As far as I can tell from the news reports, Julia Gillard wasn’t subjected to any actual violence today (unless you count being dragged to the car by her coppers), but we’ve never seen a Prime Minister being dragged by security like that before. It is reasonable to infer that there was a serious risk that the crowd might turn violent.
One thing I find really disturbing is the rush by some to excuse the protesters’ intimidating conduct. As can be seen on this thread on facebook, some feel the violence is justified because of the treatment of aborigines in the past.
They have been badly treated. That is inarguable. They lost a whole continent. From time to time they were murdered or assaulted when they wouldn’t co-operate and, on occasion, just for the hell of it. Whatever spin you put on the removal of children from aboriginal families, however well intentioned it may have been in a few cases, the trauma of such systematic removal caused long term scars.
All of that is true, but we aren’t at war. We are, now, a nation. A nation is a settlement amongst its citizens. You don’t get to be part of a democratic nation and, at the same time, claim the right to violent reprisals against that nation for past wrongs.
The other disturbing factor is the sense of right in the protesters. The protest was said to have been motivated by the remarks of Tony Abbott earlier in the day when he suggested the Tent Embassy outside Parliament House should be closed. What were his incendiary words? Well here is how SBS reported them:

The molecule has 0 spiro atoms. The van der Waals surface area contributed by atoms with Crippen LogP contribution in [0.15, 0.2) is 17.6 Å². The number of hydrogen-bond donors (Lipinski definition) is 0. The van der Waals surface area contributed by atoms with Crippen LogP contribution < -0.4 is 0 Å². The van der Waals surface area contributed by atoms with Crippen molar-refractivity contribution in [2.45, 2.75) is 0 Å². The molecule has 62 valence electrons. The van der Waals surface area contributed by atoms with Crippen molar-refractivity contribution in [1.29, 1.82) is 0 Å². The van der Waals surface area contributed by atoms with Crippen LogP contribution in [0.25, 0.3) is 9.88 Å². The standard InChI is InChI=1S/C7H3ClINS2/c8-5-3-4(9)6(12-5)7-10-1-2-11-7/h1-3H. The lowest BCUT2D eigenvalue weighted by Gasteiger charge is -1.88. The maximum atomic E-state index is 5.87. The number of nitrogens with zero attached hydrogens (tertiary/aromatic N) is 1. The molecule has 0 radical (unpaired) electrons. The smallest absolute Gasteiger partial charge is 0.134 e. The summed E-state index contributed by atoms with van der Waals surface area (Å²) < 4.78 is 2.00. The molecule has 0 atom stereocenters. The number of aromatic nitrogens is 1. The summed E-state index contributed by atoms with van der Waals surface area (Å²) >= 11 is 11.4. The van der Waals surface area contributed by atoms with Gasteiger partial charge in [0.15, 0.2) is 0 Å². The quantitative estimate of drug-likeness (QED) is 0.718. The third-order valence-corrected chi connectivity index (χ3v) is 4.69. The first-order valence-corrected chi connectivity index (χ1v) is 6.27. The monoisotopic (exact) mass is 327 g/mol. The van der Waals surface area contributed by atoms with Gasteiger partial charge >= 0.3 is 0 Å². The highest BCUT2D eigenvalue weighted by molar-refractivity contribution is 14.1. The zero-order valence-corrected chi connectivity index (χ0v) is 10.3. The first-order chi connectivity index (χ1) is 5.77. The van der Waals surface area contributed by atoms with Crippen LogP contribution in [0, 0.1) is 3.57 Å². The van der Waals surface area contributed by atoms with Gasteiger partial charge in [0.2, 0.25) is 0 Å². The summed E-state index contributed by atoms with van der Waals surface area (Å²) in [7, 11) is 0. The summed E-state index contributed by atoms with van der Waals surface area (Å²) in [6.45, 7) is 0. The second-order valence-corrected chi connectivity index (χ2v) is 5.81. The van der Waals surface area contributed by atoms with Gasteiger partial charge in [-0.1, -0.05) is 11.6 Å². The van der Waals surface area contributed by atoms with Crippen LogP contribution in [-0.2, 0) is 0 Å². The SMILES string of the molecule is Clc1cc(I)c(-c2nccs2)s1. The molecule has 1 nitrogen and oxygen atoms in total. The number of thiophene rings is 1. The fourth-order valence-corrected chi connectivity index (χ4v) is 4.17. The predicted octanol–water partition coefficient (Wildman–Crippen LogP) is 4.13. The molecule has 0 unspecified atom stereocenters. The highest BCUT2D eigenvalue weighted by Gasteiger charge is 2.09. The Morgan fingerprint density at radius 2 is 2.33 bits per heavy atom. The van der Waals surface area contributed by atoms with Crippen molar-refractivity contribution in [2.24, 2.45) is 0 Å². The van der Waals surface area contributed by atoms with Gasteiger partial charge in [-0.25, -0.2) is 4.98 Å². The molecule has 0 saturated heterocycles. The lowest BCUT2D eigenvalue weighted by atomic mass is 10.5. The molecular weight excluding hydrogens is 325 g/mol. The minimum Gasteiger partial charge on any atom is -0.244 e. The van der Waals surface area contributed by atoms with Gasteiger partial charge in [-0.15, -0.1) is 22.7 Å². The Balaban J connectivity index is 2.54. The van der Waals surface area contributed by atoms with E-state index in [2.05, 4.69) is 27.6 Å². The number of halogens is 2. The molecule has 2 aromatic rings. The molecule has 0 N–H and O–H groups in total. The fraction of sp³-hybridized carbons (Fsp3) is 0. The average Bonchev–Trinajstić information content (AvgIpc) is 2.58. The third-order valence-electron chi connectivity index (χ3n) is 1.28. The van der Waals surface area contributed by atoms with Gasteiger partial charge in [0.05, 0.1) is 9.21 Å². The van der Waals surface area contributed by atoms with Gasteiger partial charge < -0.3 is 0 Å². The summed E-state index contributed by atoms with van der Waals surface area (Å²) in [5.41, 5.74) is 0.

Tensions boiled over on Thursday afternoon following comments Mr Abbott made in Sydney earlier in the day.
Mr Abbott said he understood why the tent embassy was set up “all those years ago”.
“I think a lot has changed for the better since then,” he told reporters.
“I think the indigenous people of Australia can be very proud of the respect in which they are held by every Australian.
“I think a lot has changed since then, and I think it probably is time to move on from that.”
So, hardly the stuff of rabble rousing, but according to the founder of the Tent Embassy, Michael Anderson, they amounted to inciting racial riots. Really?
The reaction to those words, which are obviously measured (whether or not they are correct) was to surround a building at which outstanding citizens were being honoured and intimidate those within. The point is obvious: disagree with us and the threat of violence is there.
It is not enough to say that Abbott’s comments re-opened old wounds and that indigenous Australians were so badly treated in the past that they are entitled to act violently. The logical extension of that argument is that they are entitled to continue to act violently until the score is evened up, at which point, it’s a free-for-all and we can punch the crap out of each other.
Update: It is encouraging to see that the behaviour of the mob has been roundly condemned by a number of aboriginal leaders